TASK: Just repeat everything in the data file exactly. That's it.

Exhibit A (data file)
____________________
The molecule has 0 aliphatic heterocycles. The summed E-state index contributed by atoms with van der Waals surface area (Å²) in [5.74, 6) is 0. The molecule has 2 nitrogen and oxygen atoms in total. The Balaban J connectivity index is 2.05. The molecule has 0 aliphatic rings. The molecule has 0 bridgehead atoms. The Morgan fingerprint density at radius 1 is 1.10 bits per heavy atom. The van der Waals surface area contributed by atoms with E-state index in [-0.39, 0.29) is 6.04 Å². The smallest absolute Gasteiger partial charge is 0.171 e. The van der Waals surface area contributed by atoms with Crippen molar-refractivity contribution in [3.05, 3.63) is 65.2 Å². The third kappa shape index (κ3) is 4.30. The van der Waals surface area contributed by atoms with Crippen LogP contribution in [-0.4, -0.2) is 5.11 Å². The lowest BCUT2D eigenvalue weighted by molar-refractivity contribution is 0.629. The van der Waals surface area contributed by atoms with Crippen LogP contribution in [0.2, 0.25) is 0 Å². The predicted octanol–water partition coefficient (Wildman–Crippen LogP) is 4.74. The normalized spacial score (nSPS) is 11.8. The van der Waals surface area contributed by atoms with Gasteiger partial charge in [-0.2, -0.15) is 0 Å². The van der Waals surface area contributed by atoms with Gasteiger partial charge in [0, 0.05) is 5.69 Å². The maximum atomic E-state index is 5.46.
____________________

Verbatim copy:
The molecule has 0 aliphatic heterocycles. The summed E-state index contributed by atoms with van der Waals surface area (Å²) in [5.74, 6) is 0. The molecule has 2 nitrogen and oxygen atoms in total. The Balaban J connectivity index is 2.05. The molecule has 0 aliphatic rings. The molecule has 0 bridgehead atoms. The Morgan fingerprint density at radius 1 is 1.10 bits per heavy atom. The van der Waals surface area contributed by atoms with E-state index in [-0.39, 0.29) is 6.04 Å². The smallest absolute Gasteiger partial charge is 0.171 e. The van der Waals surface area contributed by atoms with Crippen molar-refractivity contribution in [3.05, 3.63) is 65.2 Å². The third kappa shape index (κ3) is 4.30. The van der Waals surface area contributed by atoms with Crippen LogP contribution in [-0.4, -0.2) is 5.11 Å². The lowest BCUT2D eigenvalue weighted by molar-refractivity contribution is 0.629. The van der Waals surface area contributed by atoms with Crippen LogP contribution in [0.2, 0.25) is 0 Å². The predicted octanol–water partition coefficient (Wildman–Crippen LogP) is 4.74. The normalized spacial score (nSPS) is 11.8. The van der Waals surface area contributed by atoms with Gasteiger partial charge in [-0.2, -0.15) is 0 Å². The van der Waals surface area contributed by atoms with Gasteiger partial charge in [0, 0.05) is 5.69 Å². The maximum atomic E-state index is 5.46.